Big Ben

Big Ben

The Houses of Parliament and Elizabeth Tower, commonly called Big Ben, are among London’s most iconic landmarks and must-see London attractions. Big Ben is London’s is most iconic landmarks. The Houses of Parliament and the Clock Tower are commonly called the Big Ben.

History of Big Ben

The clock tower was completed in 1859. Big Ben is well known for its accuracy and its colossal bell which weighs more than 13 tons. The clock tower was also known as St. Stephen’s Tower at the northern end of the Houses of Parliament, in the London borough of Westminster. The clock was designed by Edmund Beckett Denison. In 1852 Dent won the commission to make the clock, but he died before completing the project, and it was subsequently finished by his son Frederick Dent. In 1859, the bell cracked and then a lighter hammer was fitted and the rotated to present times ever since. The tourists can take a tour of Houses of Parliament. The best was to reach there is by Westminster Underground station. The Clock tower/Big Ben is not open to the general public although residents of UK can arrange a visit by writing to their MP.

View of Big Ben from Hungerford Bridge

View of Big Ben from Hungerford Bridge

How to Reach Big Ben

Tourists can reach House of Parliament by hopping off at Westminster tube station. If you are staying in the East London you can take Central and District line to reach Westminster station or the Jubilee Line if coming from North West. The Westminster station is also a place made with advance technology. Be there to believe. Plan your tube travel from TFL.GOV.UK website.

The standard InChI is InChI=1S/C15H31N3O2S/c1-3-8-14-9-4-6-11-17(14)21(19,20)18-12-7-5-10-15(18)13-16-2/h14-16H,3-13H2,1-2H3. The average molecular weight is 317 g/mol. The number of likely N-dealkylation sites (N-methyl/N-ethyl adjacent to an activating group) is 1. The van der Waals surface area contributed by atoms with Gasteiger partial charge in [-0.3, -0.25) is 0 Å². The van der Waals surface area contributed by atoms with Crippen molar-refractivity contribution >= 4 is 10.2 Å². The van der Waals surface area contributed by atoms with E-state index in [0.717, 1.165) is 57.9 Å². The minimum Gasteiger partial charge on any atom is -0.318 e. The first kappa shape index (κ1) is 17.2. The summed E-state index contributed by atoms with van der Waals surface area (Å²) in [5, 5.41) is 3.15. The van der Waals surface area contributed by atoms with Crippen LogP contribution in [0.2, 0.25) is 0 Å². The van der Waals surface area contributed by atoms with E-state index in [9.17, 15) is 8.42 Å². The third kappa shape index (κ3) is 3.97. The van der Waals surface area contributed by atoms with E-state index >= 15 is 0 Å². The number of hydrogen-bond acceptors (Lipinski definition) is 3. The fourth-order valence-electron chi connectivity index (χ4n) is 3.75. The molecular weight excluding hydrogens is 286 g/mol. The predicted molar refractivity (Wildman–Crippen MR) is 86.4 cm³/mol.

Big Ben on the eve of 31st Dec 2007

Big Ben on the eve of 31st Dec 2007

There had been some predictions going on that after the Queens Jubilee Celebration, in the Honour of the Queen the Big Ben will be renamed as the Elizabeth Tower. This is not confirmed yet. But much is anticipated.

Big Ben and Elizabeth Tower refurbishment work

In August 2017, refurbishment work commenced on Elizabeth Tower and Big Ben. The work is due to last three years. During this time, the tower will be scaffolded and the clock mechanism will be stopped for several months (no chiming or striking), with the exception of some special events including New Year’s Eve and Remembrance Sunday. Find out more about the refurbishment.

Big Ben Westminster London

Big Ben Westminster London